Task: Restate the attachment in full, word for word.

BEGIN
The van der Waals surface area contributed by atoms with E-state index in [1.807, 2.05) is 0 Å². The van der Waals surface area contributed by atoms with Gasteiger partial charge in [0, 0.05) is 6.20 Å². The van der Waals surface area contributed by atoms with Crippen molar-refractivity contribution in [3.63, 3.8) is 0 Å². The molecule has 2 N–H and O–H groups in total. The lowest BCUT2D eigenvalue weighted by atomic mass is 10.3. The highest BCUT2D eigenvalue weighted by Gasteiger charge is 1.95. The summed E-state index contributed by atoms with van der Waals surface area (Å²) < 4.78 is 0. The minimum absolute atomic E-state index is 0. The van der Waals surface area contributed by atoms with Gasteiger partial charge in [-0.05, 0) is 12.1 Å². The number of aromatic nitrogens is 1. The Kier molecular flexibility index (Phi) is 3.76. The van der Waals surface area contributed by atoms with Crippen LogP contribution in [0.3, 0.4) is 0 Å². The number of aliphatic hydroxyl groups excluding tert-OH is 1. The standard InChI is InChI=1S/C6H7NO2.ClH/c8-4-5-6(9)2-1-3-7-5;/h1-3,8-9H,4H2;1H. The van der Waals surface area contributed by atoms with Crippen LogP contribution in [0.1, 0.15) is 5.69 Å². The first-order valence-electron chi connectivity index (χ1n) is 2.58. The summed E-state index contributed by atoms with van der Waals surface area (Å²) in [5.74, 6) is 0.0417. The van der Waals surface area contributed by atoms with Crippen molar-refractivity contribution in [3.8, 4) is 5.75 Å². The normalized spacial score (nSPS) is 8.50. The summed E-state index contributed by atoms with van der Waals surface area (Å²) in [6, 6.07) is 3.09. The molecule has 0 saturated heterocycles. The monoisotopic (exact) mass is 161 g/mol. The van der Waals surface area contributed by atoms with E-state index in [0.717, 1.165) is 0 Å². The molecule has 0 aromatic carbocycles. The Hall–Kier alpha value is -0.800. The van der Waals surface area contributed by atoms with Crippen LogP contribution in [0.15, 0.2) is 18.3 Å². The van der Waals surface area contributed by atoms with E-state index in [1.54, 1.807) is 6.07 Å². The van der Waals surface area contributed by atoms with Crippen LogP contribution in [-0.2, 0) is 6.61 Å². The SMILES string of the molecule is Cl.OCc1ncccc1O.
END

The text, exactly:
The van der Waals surface area contributed by atoms with E-state index in [1.807, 2.05) is 0 Å². The van der Waals surface area contributed by atoms with Gasteiger partial charge in [0, 0.05) is 6.20 Å². The van der Waals surface area contributed by atoms with Crippen molar-refractivity contribution in [3.63, 3.8) is 0 Å². The molecule has 2 N–H and O–H groups in total. The lowest BCUT2D eigenvalue weighted by atomic mass is 10.3. The highest BCUT2D eigenvalue weighted by Gasteiger charge is 1.95. The summed E-state index contributed by atoms with van der Waals surface area (Å²) < 4.78 is 0. The minimum absolute atomic E-state index is 0. The van der Waals surface area contributed by atoms with Gasteiger partial charge in [-0.05, 0) is 12.1 Å². The number of aromatic nitrogens is 1. The Kier molecular flexibility index (Phi) is 3.76. The van der Waals surface area contributed by atoms with Crippen LogP contribution in [0.3, 0.4) is 0 Å². The number of aliphatic hydroxyl groups excluding tert-OH is 1. The standard InChI is InChI=1S/C6H7NO2.ClH/c8-4-5-6(9)2-1-3-7-5;/h1-3,8-9H,4H2;1H. The van der Waals surface area contributed by atoms with Crippen LogP contribution in [0.1, 0.15) is 5.69 Å². The first-order valence-electron chi connectivity index (χ1n) is 2.58. The summed E-state index contributed by atoms with van der Waals surface area (Å²) in [5.74, 6) is 0.0417. The van der Waals surface area contributed by atoms with Crippen molar-refractivity contribution in [3.8, 4) is 5.75 Å². The normalized spacial score (nSPS) is 8.50. The summed E-state index contributed by atoms with van der Waals surface area (Å²) in [6, 6.07) is 3.09. The molecule has 0 saturated heterocycles. The monoisotopic (exact) mass is 161 g/mol. The van der Waals surface area contributed by atoms with E-state index in [0.717, 1.165) is 0 Å². The molecule has 0 aromatic carbocycles. The Hall–Kier alpha value is -0.800. The van der Waals surface area contributed by atoms with Crippen LogP contribution in [0.15, 0.2) is 18.3 Å². The van der Waals surface area contributed by atoms with E-state index in [1.54, 1.807) is 6.07 Å². The van der Waals surface area contributed by atoms with Crippen LogP contribution in [-0.2, 0) is 6.61 Å². The SMILES string of the molecule is Cl.OCc1ncccc1O.